The top section of this green-painted Boeing 737's fuselage was slightly faded and I noticed a few dark-green, rectangular patches on its top. They look like patch kits on a bicycle tyre's inner tube. What are they? My understanding is that hairline cracks/weaker spots in the fuselage can't simply be patched like this?

Boeing 373 fuselage with odd-coloured, rectangular patches on the top

  • $\begingroup$ Cracks and weak spots are simply patched (after you cut out the cracked/weakened area to keep it from spawning fatigue cracks). $\endgroup$
    – Vikki
    Commented Mar 22, 2021 at 0:19

1 Answer 1


They aren't "repair patches" themselves, they are repainted areas where some sort inspection and/or repair was done to the underlying structure, that required removal of the paint in the area. What the inspection or repairs were done? Well, you'd have to have been there to know, but the 737 does have a lot of structural inspection requirements related to fatigue cracking in fuselage frames and skins.

There may be actually be skin outside doubler patches riveted on in those dark spots to reinforce areas where crack repairs were done, but the borders of the dark spots are just paint masking lines and it's hard to tell in the photo what was done.

Another possibility is that surface corrosion was found at those spots and the paint in the area was stripped, the corrosion was blended out and the zone repainted.

They should probably have their paint guy do some mixing to match the fresh paint to the faded paint, and apply the paint with an edge feathering technique to avoid the sharp masking lines (you have the edges of the mask supported above the surface to allow some paint to spread below, to create a soft edge), so that folks in gate areas looking down at their incoming flights would be less alarmed by the Quilting Bee look.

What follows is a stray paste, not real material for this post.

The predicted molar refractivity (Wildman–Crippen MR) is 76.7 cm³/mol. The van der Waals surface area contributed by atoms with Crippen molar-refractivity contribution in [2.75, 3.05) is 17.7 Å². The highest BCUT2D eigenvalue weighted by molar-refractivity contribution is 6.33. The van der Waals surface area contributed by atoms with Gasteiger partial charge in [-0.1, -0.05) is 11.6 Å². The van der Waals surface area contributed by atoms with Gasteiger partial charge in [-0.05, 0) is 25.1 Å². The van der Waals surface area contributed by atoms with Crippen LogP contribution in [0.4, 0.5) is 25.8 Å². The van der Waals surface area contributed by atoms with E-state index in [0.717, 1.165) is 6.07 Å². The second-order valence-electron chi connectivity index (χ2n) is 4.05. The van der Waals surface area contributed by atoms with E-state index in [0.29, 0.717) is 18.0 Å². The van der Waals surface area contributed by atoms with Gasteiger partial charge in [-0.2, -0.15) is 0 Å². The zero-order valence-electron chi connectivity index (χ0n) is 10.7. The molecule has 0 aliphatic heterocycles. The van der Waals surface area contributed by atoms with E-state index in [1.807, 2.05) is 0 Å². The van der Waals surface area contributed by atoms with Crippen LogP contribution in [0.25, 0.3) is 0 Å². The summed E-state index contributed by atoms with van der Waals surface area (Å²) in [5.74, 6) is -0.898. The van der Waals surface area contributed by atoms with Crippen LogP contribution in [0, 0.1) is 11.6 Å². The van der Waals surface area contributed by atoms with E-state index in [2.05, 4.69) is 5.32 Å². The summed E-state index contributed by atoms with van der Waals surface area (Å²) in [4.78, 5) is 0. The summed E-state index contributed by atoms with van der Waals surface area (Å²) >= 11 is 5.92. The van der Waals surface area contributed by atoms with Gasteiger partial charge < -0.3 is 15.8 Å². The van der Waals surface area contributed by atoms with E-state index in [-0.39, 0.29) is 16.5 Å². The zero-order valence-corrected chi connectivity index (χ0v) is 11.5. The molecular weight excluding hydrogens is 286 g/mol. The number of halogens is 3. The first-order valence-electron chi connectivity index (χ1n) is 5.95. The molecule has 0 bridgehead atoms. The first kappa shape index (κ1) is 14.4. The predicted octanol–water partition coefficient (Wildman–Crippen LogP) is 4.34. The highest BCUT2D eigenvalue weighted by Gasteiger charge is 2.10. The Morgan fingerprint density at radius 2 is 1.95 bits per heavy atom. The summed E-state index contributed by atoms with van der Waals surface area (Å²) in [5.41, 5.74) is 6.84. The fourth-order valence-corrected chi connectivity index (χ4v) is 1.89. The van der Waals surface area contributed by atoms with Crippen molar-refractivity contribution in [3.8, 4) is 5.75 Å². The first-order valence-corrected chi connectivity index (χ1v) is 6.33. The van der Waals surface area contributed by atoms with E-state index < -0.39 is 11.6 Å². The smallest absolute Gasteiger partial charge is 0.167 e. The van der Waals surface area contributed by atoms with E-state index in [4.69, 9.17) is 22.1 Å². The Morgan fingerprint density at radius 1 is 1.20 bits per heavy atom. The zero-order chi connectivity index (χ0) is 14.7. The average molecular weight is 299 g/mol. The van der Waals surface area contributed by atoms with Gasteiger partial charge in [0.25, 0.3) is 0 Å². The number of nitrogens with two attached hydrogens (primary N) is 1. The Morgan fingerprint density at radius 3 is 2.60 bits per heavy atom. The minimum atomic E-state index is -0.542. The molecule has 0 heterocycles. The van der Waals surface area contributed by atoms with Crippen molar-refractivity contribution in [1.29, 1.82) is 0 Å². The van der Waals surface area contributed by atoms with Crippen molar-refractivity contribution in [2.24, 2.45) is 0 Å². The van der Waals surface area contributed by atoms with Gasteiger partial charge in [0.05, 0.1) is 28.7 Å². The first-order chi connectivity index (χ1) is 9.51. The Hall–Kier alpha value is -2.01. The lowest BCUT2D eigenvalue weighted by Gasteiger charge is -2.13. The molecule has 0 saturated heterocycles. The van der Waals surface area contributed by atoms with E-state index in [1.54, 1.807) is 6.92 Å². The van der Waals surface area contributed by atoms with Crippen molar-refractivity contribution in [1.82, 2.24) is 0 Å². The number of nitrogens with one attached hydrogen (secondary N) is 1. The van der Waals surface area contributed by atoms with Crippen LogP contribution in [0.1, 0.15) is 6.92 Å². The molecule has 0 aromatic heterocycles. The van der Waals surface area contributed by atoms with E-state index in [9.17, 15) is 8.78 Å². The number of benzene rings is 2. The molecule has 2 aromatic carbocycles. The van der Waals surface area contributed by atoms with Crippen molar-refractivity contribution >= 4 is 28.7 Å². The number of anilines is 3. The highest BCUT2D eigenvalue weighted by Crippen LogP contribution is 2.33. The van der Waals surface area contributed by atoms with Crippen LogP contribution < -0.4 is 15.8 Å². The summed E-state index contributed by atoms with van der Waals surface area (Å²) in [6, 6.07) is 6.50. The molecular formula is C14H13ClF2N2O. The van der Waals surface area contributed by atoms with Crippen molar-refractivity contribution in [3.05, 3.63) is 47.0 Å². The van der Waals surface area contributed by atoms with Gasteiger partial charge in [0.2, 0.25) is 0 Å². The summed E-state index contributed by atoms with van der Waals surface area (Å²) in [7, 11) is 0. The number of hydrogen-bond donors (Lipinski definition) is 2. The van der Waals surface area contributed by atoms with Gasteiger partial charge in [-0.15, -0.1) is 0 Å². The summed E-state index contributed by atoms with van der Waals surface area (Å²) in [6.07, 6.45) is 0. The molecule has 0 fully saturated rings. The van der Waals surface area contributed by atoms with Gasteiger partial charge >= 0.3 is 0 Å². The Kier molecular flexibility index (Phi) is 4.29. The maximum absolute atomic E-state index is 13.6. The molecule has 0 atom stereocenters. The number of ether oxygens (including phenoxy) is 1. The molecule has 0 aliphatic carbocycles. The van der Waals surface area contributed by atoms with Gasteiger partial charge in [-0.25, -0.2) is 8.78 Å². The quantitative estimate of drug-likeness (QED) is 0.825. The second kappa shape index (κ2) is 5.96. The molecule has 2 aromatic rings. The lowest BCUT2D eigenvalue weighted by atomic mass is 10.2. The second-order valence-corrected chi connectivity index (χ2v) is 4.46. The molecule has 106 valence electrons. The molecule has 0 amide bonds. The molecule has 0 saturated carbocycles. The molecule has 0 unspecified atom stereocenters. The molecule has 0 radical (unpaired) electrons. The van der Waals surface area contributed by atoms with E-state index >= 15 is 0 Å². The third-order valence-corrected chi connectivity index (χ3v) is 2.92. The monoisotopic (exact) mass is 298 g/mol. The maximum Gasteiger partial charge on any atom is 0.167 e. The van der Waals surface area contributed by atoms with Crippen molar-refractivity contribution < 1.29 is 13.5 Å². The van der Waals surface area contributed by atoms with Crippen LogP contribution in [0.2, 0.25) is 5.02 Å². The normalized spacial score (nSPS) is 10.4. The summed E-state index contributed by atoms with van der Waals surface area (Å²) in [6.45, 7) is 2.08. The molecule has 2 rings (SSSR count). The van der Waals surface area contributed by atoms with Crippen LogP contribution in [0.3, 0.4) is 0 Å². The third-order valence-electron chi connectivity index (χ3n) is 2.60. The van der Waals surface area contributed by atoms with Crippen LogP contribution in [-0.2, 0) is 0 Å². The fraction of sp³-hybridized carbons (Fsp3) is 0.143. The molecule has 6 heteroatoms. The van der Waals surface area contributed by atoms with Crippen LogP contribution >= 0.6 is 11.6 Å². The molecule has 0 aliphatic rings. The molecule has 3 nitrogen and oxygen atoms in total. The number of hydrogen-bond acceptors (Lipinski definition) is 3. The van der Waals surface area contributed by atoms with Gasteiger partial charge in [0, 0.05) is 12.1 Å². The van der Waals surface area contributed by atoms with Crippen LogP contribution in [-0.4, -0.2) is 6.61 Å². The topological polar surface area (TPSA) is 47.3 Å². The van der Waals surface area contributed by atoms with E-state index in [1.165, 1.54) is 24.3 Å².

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    $\begingroup$ I think it is better to paint with the fresh color of the same area and wait it to fade and blend in instead of matching the faded color and the matched color fading in its own fashion. $\endgroup$
    – fraxinus
    Commented Mar 22, 2021 at 7:51
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    $\begingroup$ This is getting more into the realm of DIY.SE, but perfectly matching a patch of paint, particularly on an exterior surface that gets long exposure to the elements, can be next to impossible. Even if you get it looking right immediately after painting, the fresh paint and old paint may fade at different rates and the difference can actually increase over time. It'd almost be easier to repaint the whole plane. $\endgroup$ Commented Mar 22, 2021 at 14:38
  • $\begingroup$ Oh, one other point. This color discrepancy is much more obvious when using bright, vibrant colors like the green in this example. This might be why you don't see this very often, because most planes are painted predominantly white (possibly partly for this reason). The paint can't noticeably fade as much when it was already white to begin with. $\endgroup$ Commented Mar 24, 2021 at 14:05

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